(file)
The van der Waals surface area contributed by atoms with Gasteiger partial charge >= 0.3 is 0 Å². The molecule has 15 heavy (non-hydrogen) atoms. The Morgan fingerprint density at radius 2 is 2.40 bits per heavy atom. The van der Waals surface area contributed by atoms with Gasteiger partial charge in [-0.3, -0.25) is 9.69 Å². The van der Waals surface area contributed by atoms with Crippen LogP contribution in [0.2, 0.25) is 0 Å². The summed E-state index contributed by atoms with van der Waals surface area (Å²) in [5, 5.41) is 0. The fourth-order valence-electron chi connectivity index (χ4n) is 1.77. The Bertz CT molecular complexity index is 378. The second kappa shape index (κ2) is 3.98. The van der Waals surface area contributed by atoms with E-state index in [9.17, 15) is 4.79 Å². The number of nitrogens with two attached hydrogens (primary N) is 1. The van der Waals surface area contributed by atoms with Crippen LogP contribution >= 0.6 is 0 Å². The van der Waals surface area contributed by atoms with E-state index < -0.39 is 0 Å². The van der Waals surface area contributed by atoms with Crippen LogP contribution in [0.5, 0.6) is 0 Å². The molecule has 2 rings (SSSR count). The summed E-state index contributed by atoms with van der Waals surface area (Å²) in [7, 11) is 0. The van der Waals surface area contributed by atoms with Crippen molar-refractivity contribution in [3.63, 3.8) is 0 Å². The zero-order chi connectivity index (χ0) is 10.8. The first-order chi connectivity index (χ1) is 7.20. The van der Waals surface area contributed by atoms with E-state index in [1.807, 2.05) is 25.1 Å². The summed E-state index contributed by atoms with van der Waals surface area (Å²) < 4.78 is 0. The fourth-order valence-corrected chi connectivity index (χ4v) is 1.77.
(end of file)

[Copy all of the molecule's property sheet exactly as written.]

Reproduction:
The van der Waals surface area contributed by atoms with Gasteiger partial charge >= 0.3 is 0 Å². The molecule has 15 heavy (non-hydrogen) atoms. The Morgan fingerprint density at radius 2 is 2.40 bits per heavy atom. The van der Waals surface area contributed by atoms with Gasteiger partial charge in [-0.3, -0.25) is 9.69 Å². The van der Waals surface area contributed by atoms with Crippen LogP contribution in [0.2, 0.25) is 0 Å². The summed E-state index contributed by atoms with van der Waals surface area (Å²) in [5, 5.41) is 0. The fourth-order valence-electron chi connectivity index (χ4n) is 1.77. The Bertz CT molecular complexity index is 378. The second kappa shape index (κ2) is 3.98. The van der Waals surface area contributed by atoms with E-state index in [9.17, 15) is 4.79 Å². The number of nitrogens with two attached hydrogens (primary N) is 1. The van der Waals surface area contributed by atoms with Crippen LogP contribution >= 0.6 is 0 Å². The van der Waals surface area contributed by atoms with E-state index < -0.39 is 0 Å². The van der Waals surface area contributed by atoms with Crippen LogP contribution in [0.5, 0.6) is 0 Å². The molecule has 2 rings (SSSR count). The summed E-state index contributed by atoms with van der Waals surface area (Å²) in [7, 11) is 0. The van der Waals surface area contributed by atoms with Crippen molar-refractivity contribution in [3.63, 3.8) is 0 Å². The zero-order chi connectivity index (χ0) is 10.8. The first-order chi connectivity index (χ1) is 7.20. The van der Waals surface area contributed by atoms with E-state index in [1.807, 2.05) is 25.1 Å². The summed E-state index contributed by atoms with van der Waals surface area (Å²) < 4.78 is 0. The fourth-order valence-corrected chi connectivity index (χ4v) is 1.77.